A few months ago, I noticed that many people, celebrities included, were posting pictures of themselves with the hashtag “10-Year Challenge.” After finding out the story behind the pictures, I was surprised since many of the women looked exactly the same within a 10-year gap. However, the same can’t be said about me. I’ve never tried Botox because I’m mostly okay with my wrinkles. Unless it’s medically necessary, I’m reluctant to choose needles or uncomfortable procedures. Recently, however, the 89-year-old staring back at me in the mirror is becoming less recognizable. So I decided to ask some of my questions from the world-renowned surgeon, Dr. Maryam Zamani.
In your opinion, what differentiates the European approach to cosmetic procedures versus the Iranian one?
I think that Iranians have a rather different culture of looking after themselves than the Europeans. The style and approach is different. There is no stigma in the Middle East—and specifically in Iran—of having cosmetic surgery. Women and men openly walk the streets in Iran with bandages on their noses, not worried that others will know they have had surgery. Europeans are more discreet about such procedures. There is also less judgement on doing cosmetic procedures in Iran, and it is culturally much more accepted as a normal way to maintain oneself. In addition, Iranians have stronger facial features (larger eyes, high cheekbones, etc.) and tend to exaggerate these features with treatments.
Do you take a holistic approach to beauty and cosmetic surgeries?
In my opinion, beauty and cosmetic procedures should be undertaken to tweak an area rather than dramatically change the appearance of the patient. I prefer subtle, more natural results, though I realize that this may not be suitable for some. I think a woman or man can be intelligent, hardworking and take care of herself or himself; and this may sometimes necessitate a little help from procedures. There is nothing wrong with wanting to look or feel your best if you can and so choose to.
Since 2013, cosmetic surgery or injectables have increased by 24% in patients under the age of 30, according to a recent survey by the American Academy of Facial Plastic and Reconstructive Surgery. Is there any concern that endlessly seeking a youthful appearance is beginning at a younger age?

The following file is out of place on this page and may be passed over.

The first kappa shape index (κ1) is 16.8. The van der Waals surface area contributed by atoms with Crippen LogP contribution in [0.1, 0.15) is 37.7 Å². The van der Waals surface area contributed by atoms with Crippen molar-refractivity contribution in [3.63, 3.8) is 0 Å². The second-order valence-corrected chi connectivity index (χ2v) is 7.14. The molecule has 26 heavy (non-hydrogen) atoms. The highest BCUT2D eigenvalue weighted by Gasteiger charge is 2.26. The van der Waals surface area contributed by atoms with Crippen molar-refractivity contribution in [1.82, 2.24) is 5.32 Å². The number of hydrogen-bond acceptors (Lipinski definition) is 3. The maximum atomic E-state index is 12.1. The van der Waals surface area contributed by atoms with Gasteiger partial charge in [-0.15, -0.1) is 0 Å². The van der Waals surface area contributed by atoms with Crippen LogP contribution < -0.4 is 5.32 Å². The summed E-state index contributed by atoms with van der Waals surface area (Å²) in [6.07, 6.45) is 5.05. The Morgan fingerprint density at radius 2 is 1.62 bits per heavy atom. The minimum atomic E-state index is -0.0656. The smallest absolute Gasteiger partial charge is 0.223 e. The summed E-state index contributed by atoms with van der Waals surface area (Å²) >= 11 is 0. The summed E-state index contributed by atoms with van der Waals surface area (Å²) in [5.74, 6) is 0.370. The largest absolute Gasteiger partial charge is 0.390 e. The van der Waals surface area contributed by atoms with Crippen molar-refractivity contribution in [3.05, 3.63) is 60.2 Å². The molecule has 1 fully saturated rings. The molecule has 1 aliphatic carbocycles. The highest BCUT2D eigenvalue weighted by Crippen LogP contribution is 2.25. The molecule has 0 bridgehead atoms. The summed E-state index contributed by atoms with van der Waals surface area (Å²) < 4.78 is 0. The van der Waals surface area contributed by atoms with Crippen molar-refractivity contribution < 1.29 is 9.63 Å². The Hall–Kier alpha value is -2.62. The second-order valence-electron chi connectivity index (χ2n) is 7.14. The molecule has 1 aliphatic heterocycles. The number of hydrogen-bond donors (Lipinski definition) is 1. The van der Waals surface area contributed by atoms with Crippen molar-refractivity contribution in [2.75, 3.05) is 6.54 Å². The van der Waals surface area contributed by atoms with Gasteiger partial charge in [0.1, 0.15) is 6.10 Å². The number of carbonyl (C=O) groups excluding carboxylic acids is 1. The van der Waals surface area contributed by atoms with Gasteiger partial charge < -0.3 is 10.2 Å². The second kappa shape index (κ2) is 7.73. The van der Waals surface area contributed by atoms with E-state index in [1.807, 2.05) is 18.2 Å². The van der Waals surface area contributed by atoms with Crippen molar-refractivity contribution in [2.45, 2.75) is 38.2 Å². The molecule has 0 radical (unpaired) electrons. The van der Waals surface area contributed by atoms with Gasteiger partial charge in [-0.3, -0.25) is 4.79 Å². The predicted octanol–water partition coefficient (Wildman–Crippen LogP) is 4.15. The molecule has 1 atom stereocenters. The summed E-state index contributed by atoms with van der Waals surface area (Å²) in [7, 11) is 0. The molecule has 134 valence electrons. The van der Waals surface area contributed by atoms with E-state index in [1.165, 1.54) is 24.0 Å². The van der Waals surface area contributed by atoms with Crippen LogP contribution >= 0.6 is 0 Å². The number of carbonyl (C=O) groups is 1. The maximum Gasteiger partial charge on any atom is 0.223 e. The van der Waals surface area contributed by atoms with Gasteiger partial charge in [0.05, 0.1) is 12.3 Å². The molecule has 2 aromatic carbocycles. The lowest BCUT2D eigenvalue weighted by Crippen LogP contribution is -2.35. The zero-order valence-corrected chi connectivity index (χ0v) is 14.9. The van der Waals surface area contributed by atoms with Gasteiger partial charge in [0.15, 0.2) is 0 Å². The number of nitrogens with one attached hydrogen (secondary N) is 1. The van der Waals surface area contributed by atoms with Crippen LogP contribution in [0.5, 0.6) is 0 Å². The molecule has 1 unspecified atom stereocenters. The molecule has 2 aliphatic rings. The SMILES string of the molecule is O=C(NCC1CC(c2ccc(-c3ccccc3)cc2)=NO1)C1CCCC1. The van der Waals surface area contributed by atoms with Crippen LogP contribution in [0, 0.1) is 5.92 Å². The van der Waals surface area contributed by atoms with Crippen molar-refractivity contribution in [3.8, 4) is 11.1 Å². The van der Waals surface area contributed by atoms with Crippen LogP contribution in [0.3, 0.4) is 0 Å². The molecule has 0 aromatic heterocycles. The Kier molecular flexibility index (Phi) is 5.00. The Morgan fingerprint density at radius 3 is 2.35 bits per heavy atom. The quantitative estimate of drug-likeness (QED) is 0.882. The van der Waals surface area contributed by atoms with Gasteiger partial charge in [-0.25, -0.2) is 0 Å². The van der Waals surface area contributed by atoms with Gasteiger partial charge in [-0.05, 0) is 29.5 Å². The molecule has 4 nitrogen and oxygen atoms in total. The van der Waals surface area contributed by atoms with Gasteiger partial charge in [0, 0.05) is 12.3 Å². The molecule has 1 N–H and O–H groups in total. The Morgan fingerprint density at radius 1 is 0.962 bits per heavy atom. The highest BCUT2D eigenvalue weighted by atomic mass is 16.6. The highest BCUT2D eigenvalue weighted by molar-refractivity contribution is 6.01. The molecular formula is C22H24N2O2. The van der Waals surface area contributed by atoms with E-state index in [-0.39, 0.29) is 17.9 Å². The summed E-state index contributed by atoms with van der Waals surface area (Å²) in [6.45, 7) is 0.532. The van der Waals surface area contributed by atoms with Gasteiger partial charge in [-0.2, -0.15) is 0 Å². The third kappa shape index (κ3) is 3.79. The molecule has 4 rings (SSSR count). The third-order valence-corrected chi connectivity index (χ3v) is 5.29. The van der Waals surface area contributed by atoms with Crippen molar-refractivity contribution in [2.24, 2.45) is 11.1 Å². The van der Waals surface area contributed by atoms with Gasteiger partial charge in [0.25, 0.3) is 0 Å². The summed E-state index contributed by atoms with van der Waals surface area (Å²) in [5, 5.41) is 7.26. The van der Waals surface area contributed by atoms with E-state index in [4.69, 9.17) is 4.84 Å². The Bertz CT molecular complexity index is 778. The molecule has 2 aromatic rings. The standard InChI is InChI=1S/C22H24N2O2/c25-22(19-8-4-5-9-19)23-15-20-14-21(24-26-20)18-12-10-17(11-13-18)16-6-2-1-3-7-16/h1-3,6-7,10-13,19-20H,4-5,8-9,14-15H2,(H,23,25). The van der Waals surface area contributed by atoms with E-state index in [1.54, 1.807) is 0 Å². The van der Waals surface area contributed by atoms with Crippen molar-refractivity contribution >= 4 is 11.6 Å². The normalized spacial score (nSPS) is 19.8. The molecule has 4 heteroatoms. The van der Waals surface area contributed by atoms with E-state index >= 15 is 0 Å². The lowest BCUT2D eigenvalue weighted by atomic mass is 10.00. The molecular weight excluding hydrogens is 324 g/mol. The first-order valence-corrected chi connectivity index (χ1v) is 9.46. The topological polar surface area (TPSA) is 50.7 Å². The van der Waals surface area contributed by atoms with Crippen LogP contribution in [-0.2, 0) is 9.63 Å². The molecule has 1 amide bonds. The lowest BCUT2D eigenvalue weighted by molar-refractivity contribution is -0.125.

Well, I do think that social media has created the image that everyone needs to look perfect all the time. Sometimes, these images and videos have been tremendously photoshopped or filtered. I do not think that injectables are used to prevent lines and wrinkles. I am a strong believer that you should only inject if there is something that is visible. For instance, no need to inject Botox unless you have fine lines and wrinkles. There is no benefit to having those botulinum injections if one does not have the associated lines. I also think that some things starting too young can lead to obsessive nature to try and ‘fix’ everything. Inevitably, once one starts, that leads to more scrutiny, which can lead to insecurities and further procedures.
Why is there still a stigma surrounding Botox and cosmetic procedures?
This has dramatically changed with the advent of social media. It is becoming more and more acceptable in the Western world. Nevertheless, I think its stems from the misconception that if you use fillers and toxin, you will look fake; but the best work is generally the one that you cannot see. Another misconception is that if you do fillers and procedures, you will have to continue all the time afterwards because you will change the tissue. This is also not true. You can be a person of substance and do cosmetic procedures.
What are the factors that determine when one should start Botox and with what quantity?
I always recommend only doing botulinum toxin if there are lines caused by muscle movements. We call these dynamic rhytids. The lines form only when the muscle is activated. When these lines become apparent even when the muscles are not moving, they are called static rhytids. When the lines are seen even though the muscles are not in use, it is the perfect time to use botulinum toxin. The amount injected depends on how much movement one wants to diminish.
How do the procedures and products you offer differ from others in the market?
Different countries have different products that they have access to and their governing body have approved of. I generally use the products and equipment that have been approved by the FDA in the United States for a number of reasons. The most important one is because these FDA-approved products and machines have undergone stringent testing to ascertain their safety and efficacy.
If there were five things that you could give as an advice to our readers, what would they be?
You can be a person of substance and have cosmetic treatments. Do what makes you happy. Less is always more. It is always easier to do more, but reversing procedures and treatments can be difficult. Do your homework; find a qualified doctor, surgeon, or specialist. Think of some treatments, like injectables, as implants that will live in your body for a specific amount of time. Check qualifications, look at before and afters, and last but not the least, think about what you hope to achieve.